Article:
In the Journal, Lorne Gunter insists he’s not opposed in principle to building a new hockey arena for the Oilers, or “a spiderweb of bicycle paths” through the city, or “vaulting glass-and-light pyramids over the eastern and western highway approaches to the city.” He just suspects the visionaries aren’t letting citizens in on the price tag. Where is the city going to find $300-odd million for the arena, he asks, if it doesn’t raise taxes—which it has promised not to do?
Solzhenitsyn and human rights
We quite agree with Rex Murphy that your average Canadian, and likely even your average Canadian human rights commissioner, has a distorted concept of what a true human rights violation is. But we wonder if Alexander Solzhenitsyn might look askance at his attempts in the Globe to use his life under totalitarianism’s thumb to score points against “Canadian bureaucrats” deciding whether “insults in some comedy store” or “washing or not washing one’s hands in a fast-food outlet” are human rights violations. If comparing Michael Moore to Solzhenitsyn (because both are said to “speak truth to power”) makes Murphy “cringe,” as he says it does, then why did he make the bloody comparison?
George Jonas, writing in the Post, attempts to argue against our human rights commissions’ authority and expertise to discern hate speech from merely vituperative speech using the following sentence: “We, by the Grace of Progress, the Referees of Democracy, the Linespersons of Constitutional Rights, the Arbitrators of the Limits of Free Speech, the Omnipotent State, Greetings: Know by this Present that Chief Human Rights Commissioner Jennifer Lynch, Q. C., being able to Smell Odium from Two Miles Upwind, has been Admitted to the Order of Big Nurses and is Qualified and Authorized to Draw A Line for Writers, Dead or Alive, Including but Without Being Limited to, Homer, Aristophanes, Mark Steyn, Stephen Leacock, Alexander Solzhenityn.” Not much we can really say about that.
Peter Worthington files his appreciation of Solzhenitsyn in the Toronto Sun, arguing that while the horrors of Stalinism had been well-documented before him, his insight and unique personality elevated him almost to the status of “a Biblical prophet — impossible to satisfy, never content, ever critical, always pure, incapable of hypocrisy or self-delusion.”
Issues are for losers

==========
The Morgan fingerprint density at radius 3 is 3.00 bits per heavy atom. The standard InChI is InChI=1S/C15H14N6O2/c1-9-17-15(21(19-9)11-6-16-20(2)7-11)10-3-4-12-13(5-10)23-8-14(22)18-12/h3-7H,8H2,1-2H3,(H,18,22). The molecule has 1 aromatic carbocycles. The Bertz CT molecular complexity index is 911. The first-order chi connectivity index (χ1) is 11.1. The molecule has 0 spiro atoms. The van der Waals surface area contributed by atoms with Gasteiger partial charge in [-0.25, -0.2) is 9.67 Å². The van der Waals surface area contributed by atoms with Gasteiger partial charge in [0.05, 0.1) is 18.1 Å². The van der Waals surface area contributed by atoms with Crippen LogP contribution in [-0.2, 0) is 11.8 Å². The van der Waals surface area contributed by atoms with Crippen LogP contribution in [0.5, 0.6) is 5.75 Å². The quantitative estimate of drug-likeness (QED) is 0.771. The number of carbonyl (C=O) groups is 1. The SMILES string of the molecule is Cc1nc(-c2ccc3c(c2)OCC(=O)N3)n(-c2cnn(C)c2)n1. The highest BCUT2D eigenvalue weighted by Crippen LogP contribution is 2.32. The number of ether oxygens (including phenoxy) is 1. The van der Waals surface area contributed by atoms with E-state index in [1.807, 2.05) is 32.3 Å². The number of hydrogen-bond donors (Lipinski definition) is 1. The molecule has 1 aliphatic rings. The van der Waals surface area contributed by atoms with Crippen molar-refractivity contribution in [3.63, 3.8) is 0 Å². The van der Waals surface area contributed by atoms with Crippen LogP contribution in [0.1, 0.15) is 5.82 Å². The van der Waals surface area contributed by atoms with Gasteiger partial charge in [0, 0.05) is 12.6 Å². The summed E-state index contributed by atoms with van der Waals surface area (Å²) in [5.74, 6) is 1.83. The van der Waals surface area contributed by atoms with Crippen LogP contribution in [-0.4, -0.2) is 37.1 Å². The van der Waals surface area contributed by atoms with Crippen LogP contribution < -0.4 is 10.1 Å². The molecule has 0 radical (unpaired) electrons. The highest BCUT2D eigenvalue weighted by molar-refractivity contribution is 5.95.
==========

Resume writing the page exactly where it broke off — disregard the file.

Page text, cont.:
Thus far in the election campaign, the Star‘s David Olive says the American mainstream media “refuses to eat its vegetables and prefers the junk food of cheeky ads irrelevant to the tough choices ahead”—and in the process, he says, has validated the image of Barack Obama as “not up to the job.” You could be forgiven if you thought there wasn’t “much at stake in this contest,” he argues, given the appalling level of debate. But he says “the winner will face more daunting challenges than any U.S. president since Franklin Roosevelt.”
The Globe‘s John Ibbitson doesn’t have anything bad to say about Obama, but he does have some pretty bog-standard vice-presidential prognostication, if you’re interested.
The Citizen‘s Dan Gardner speaks with McGill University chemist and writer Joe Schwarcz about the fact that, according to a major American environmental group, peaches have 100 times the “pesticide load” as onions. “A very, very small number times 100 is still a very small number,” Schwarcz says—and indeed, the amount of pesticide residue on any piece of fruit is going to be infinitesimally small. The fact that environmentalists never mention that is a classic “chemophobic” tactic, Gardner argues.
Business meets pleasure for the Toronto Sun‘s Peter Worthington as he follows up on his story about the Ontario SPCA targeting an exotic animal sanctuary near Picton—viewing a second inspection in person and asking all sorts of uncomfortable media-type questions… in the company of his grandchildren! All allegations of mistreatment have been rectified or dropped, he reports.